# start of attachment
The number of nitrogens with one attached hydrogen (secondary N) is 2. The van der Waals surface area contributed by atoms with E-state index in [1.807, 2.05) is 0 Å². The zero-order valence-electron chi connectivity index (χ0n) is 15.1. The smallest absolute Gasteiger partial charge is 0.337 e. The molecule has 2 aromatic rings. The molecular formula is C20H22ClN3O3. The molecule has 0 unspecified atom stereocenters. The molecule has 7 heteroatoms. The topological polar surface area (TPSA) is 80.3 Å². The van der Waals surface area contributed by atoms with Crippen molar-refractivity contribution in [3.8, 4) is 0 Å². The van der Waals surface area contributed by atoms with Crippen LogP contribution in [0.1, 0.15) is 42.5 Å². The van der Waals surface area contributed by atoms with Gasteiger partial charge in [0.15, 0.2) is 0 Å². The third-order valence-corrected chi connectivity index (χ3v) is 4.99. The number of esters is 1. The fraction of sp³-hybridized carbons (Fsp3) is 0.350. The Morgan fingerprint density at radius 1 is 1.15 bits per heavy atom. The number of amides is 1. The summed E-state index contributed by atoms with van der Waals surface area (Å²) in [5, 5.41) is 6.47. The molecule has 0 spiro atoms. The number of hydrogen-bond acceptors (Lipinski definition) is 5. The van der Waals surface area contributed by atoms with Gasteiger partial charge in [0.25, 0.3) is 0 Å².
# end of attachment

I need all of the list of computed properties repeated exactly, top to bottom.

The number of nitrogens with one attached hydrogen (secondary N) is 2. The van der Waals surface area contributed by atoms with E-state index in [1.807, 2.05) is 0 Å². The zero-order valence-electron chi connectivity index (χ0n) is 15.1. The smallest absolute Gasteiger partial charge is 0.337 e. The molecule has 2 aromatic rings. The molecular formula is C20H22ClN3O3. The molecule has 0 unspecified atom stereocenters. The molecule has 7 heteroatoms. The topological polar surface area (TPSA) is 80.3 Å². The van der Waals surface area contributed by atoms with Crippen molar-refractivity contribution in [3.8, 4) is 0 Å². The van der Waals surface area contributed by atoms with Crippen LogP contribution in [0.1, 0.15) is 42.5 Å². The van der Waals surface area contributed by atoms with Gasteiger partial charge in [0.15, 0.2) is 0 Å². The third-order valence-corrected chi connectivity index (χ3v) is 4.99. The number of esters is 1. The fraction of sp³-hybridized carbons (Fsp3) is 0.350. The Morgan fingerprint density at radius 1 is 1.15 bits per heavy atom. The number of amides is 1. The summed E-state index contributed by atoms with van der Waals surface area (Å²) in [5, 5.41) is 6.47. The molecule has 0 spiro atoms. The number of hydrogen-bond acceptors (Lipinski definition) is 5. The van der Waals surface area contributed by atoms with Gasteiger partial charge in [0.25, 0.3) is 0 Å².